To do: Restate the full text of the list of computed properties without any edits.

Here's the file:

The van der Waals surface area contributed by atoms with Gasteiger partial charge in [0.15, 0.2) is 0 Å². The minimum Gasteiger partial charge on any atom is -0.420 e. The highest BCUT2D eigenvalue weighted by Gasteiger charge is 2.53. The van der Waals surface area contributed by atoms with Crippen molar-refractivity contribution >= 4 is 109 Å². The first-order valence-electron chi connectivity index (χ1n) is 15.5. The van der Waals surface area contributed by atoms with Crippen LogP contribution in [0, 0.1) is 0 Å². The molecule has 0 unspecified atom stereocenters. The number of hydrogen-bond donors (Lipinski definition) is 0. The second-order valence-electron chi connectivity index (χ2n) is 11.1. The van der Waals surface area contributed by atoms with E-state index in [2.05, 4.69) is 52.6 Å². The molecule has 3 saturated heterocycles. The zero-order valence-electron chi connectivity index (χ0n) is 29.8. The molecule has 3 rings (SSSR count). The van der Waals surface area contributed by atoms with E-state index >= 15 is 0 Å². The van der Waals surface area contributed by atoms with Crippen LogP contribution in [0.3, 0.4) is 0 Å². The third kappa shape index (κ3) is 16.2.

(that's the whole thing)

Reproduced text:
The van der Waals surface area contributed by atoms with Gasteiger partial charge in [0.15, 0.2) is 0 Å². The minimum Gasteiger partial charge on any atom is -0.420 e. The highest BCUT2D eigenvalue weighted by Gasteiger charge is 2.53. The van der Waals surface area contributed by atoms with Crippen molar-refractivity contribution >= 4 is 109 Å². The first-order valence-electron chi connectivity index (χ1n) is 15.5. The van der Waals surface area contributed by atoms with Crippen LogP contribution in [0, 0.1) is 0 Å². The molecule has 0 unspecified atom stereocenters. The number of hydrogen-bond donors (Lipinski definition) is 0. The second-order valence-electron chi connectivity index (χ2n) is 11.1. The van der Waals surface area contributed by atoms with E-state index in [2.05, 4.69) is 52.6 Å². The molecule has 3 saturated heterocycles. The zero-order valence-electron chi connectivity index (χ0n) is 29.8. The molecule has 3 rings (SSSR count). The van der Waals surface area contributed by atoms with E-state index >= 15 is 0 Å². The van der Waals surface area contributed by atoms with Crippen LogP contribution in [0.3, 0.4) is 0 Å². The third kappa shape index (κ3) is 16.2.